Financial Incentives for Medication Adherence (FIMA)
This study is a pilot study. The investigators have designed a randomized, controlled trial of financial incentives in medication adherence, focusing primarily on poorly-controlled diabetes, and secondarily on hypertension, and high cholesterol. Prior work has shown that many patients do not take their medications as prescribed by their doctors. This contributes to increased rates of bad outcomes such as blindness, kidney failure, heart attack, and death. The investigators hypothesize that use of a financial incentive will motivate patients to improve their medication adherence and ultimately their control of their chronic diseases.
The investigators plan to identify patients who get Primary Care at Boston Medical Center who still have high blood sugars more than a year after their diabetes diagnosis, and randomize them to a control arm, or one of two intervention arms. Subjects will be approached at the time of a regularly-scheduled appointment with their Primary Care doctor and offered the opportunity to participate in the study. All subjects who agree to participate in the study will meet with a Clinical Pharmacologist to review their medications in detail, and then undergo randomization. Subjects in the first intervention group will receive a cash incentive for picking up medications for the targeted conditions from the pharmacy each month. Subjects in the second intervention group will receive a cash incentive for picking up medications for the targeted conditions from the pharmacy each month, and a one-time payment at the conclusion of the study based on the amount of hemoglobin A1c decrease. The investigators will enroll a total of 100 subjects in the study, and anticipate an observational cohort of approximately 1,000 patients.
All patients who are eligible for the study but who are not enrolled in the study and have not declined to participate in the study will become the observational cohort for the study. The observational cohort will be used to determine whether randomization to the control arm of the study has a negative, rather than neutral, effect on patients.
At the end of eight months, all subjects will meet with a Visiting Nurse in their home, to have their blood pressure checked and to have their blood drawn so that their blood sugar and cholesterol can be measured. Outcomes to be evaluated include hemoglobin A1c, lipid panel, systolic blood pressure, diastolic blood pressure, self-reported health, microvascular and macrovascular complications, and death.
|Diabetes Mellitus Hypertension Hyperlipidemia||Behavioral: Monthly Financial Incentive Behavioral: Final Financial Incentive|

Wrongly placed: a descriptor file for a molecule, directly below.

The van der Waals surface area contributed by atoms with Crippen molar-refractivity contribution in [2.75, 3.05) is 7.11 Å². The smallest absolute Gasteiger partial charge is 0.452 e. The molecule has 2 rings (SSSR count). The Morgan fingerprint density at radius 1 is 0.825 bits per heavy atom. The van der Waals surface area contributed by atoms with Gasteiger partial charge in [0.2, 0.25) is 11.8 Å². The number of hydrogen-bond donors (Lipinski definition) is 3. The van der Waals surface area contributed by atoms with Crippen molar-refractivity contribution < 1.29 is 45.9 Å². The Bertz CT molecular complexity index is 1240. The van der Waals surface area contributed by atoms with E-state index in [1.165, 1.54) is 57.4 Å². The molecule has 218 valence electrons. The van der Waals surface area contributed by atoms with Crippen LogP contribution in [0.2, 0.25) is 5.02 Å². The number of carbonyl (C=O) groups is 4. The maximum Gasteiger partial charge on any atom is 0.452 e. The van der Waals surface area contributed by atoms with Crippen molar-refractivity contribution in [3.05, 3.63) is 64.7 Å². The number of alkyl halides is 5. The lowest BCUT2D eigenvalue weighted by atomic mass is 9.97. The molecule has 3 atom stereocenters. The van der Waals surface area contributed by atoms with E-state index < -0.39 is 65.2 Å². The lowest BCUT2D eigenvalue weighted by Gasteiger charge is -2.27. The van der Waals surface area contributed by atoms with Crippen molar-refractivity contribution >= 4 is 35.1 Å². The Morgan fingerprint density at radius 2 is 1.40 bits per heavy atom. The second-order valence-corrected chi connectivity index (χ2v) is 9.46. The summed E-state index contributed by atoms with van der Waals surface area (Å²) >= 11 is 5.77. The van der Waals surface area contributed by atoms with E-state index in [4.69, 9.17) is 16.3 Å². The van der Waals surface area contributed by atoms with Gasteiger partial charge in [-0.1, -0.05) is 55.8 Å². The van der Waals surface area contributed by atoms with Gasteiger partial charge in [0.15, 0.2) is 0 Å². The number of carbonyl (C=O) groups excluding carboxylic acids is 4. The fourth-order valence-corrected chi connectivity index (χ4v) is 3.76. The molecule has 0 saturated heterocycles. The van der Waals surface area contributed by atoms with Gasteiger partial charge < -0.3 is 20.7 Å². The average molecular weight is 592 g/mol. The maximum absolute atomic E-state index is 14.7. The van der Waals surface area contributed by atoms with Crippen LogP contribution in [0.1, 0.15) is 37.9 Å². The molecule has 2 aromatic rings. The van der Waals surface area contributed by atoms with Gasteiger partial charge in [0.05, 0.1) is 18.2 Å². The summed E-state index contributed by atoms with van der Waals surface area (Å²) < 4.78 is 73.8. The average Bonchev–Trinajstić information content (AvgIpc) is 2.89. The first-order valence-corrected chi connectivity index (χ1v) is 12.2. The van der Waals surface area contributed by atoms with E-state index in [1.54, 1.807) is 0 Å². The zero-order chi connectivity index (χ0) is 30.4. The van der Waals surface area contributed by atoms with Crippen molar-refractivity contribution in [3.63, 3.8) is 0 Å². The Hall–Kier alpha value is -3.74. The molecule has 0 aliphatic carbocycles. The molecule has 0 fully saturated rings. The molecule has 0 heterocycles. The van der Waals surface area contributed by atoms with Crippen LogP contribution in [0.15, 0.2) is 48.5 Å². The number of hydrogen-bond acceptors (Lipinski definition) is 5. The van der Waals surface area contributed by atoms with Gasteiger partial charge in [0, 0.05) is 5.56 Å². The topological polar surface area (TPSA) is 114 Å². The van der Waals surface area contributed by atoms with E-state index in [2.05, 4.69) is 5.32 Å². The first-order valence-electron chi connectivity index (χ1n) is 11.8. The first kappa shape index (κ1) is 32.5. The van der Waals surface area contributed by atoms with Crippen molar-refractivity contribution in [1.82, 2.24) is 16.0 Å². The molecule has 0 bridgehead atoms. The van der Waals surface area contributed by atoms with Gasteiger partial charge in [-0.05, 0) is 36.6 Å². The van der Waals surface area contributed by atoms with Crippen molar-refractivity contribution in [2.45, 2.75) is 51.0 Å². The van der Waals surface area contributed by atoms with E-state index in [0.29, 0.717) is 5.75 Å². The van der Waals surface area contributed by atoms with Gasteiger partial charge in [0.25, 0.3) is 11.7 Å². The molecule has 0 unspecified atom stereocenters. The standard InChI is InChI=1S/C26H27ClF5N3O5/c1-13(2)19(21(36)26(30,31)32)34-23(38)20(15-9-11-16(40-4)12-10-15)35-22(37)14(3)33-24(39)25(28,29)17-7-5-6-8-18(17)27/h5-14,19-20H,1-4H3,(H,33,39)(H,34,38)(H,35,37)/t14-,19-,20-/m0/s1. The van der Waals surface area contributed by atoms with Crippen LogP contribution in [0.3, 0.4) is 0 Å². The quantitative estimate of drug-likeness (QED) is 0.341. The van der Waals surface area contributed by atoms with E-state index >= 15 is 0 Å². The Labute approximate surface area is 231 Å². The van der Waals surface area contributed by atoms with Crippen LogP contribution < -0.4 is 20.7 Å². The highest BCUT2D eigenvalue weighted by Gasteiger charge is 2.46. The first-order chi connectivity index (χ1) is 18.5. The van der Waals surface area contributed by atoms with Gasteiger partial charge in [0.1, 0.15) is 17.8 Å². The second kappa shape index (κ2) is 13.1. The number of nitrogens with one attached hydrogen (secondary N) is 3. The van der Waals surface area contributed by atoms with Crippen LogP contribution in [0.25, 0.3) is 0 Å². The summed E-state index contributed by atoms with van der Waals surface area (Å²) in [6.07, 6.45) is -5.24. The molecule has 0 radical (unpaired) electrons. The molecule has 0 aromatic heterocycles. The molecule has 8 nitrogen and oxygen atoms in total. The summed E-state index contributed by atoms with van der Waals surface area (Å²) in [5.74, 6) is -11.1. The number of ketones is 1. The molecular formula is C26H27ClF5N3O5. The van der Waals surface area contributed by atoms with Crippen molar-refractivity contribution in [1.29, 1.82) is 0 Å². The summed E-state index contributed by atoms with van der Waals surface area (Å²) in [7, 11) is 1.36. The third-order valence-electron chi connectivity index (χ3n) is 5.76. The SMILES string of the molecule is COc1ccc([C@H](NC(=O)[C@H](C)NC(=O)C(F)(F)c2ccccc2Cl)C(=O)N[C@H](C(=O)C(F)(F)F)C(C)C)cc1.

|Study Design:||Allocation: Randomized
Intervention Model: Factorial Assignment
Masking: None (Open Label)
Primary Purpose: Treatment
|Official Title:||Financial Incentives for Medication Adherence|
- Improvement in hemoglobin A1c [ Time Frame: 8 months ]The investigators will evaluate levels of blood sugar over time as measured by the hemoglobin A1c at the start and end of the study.
- Improvement in blood pressure. [ Time Frame: Eight months ]The investigators will assess blood pressure measurements at the start and end of the study.
- Lipid levels [ Time Frame: Eight months ]The investigators will assess lipid levels at the start and end of the study.
|Study Start Date:||September 2012|
|Study Completion Date:||January 2015|
|Primary Completion Date:||April 2014 (Final data collection date for primary outcome measure)|
Experimental: Monthly Incentive
Subjects in this arm will receive a cash incentive each month when they pick up their medications for diabetes, hypertension, and hypercholesterolemia at the pharmacy on time. The intervention is the cash incentive.
Behavioral: Monthly Financial Incentive
A cash payment.
Experimental: Monthly and Final Incentive
Subjects in this arm will receive a cash incentive each month when they pick up their medications for diabetes, hypertension and hypercholesterolemia at the pharmacy on time, as well as an additional financial incentive for each full percentage point of decrease in their hemoglobin A1c over the eight-month course of the study. The two cash incentives are the intervention.
Behavioral: Monthly Financial Incentive
A cash payment.Behavioral: Final Financial Incentive
One-time payment in cash for each full percentage of hemoglobin A1c decrease over the eight-month period of the study.
No Intervention: Control
These subjects will complete the enrollment process for the study but will be randomized to a group that receives usual care.
Please refer to this study by its ClinicalTrials.gov identifier: NCT01678183
|United States, Massachusetts|
|Boston Medical Center|
|Boston, Massachusetts, United States, 02118|
|Principal Investigator:||Elizabeth Rourke, MD||Boston Medical Center|
|Principal Investigator:||Amitabh Chandra, Ph.D.||Harvard Kennedy School, National Bureau of Economic Research|
|Principal Investigator:||Katherine Baicker, Ph.D.||Harvard School of Public Health, National Bureau of Economic Research|